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3D dashboard prototype to be shown at CEBIT


February 23, 2009

If the 3D looks this good I want one

If the 3D looks this good I want one

February 24, 2009 While 3D looks like being the next big thing for home entertainment researchers at the Fraunhofer Institute for Telecommunications, Heinrich-Hertz-Institut, HHI in Berlin think 3D displays also have a place in the family car and have developed a car dashboard that shows velocities, engine speeds or warnings in three dimensions.

The new 3D cockpit is capable of displaying information as diverse as speed, song title, air pressure or traffic reports, and can even show the driver a 3D model of the town with the integrated navigation system directing him to his destination. Before setting off, the driver selects preferences for what information they want displayed, when they want it displayed and at what size so that the most important information is displayed in the foreground. These settings can be saved so that everything from the preferred menu navigation to background light color can be personalized for individual drivers.

Thankfully the 3D depth images don't rely on those trendy red and green glasses but are made possible by two cameras inside the car that measure the position of the driver’s eyes and the distance between them – in real time. The two superimposed images that generate the 3-D effect on the display are thus individually adapted to the driver’s vision so that the full 3D effect is possible from every viewing direction and every sitting position.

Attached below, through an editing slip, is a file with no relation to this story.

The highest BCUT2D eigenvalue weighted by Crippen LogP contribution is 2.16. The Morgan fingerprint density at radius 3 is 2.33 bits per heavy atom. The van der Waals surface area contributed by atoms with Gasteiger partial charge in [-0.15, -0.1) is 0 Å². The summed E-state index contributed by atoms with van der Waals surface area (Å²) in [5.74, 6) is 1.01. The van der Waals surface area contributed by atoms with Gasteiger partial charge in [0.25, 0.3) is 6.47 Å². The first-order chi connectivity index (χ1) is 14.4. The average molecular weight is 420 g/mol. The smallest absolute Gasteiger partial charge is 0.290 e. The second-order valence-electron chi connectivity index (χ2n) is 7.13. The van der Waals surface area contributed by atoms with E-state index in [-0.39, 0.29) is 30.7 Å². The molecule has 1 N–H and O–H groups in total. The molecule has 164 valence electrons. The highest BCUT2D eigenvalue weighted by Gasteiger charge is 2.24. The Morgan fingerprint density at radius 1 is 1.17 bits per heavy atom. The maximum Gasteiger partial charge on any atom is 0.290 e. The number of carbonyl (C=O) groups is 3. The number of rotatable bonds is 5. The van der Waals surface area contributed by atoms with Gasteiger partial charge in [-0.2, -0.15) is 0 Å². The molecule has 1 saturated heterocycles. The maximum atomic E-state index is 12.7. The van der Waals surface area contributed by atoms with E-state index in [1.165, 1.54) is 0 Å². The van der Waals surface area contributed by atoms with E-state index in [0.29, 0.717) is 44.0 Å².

The researchers will be presenting the first prototype of the cockpit display at CeBIT in Hanover on March 3 to 8.

Darren Quick

About the Author
Darren Quick Darren's love of technology started in primary school with a Nintendo Game & Watch Donkey Kong (still functioning) and a Commodore VIC 20 computer (not still functioning). In high school he upgraded to a 286 PC, and he's been following Moore's law ever since. This love of technology continued through a number of university courses and crappy jobs until 2008, when his interests found a home at Gizmag. All articles by Darren Quick
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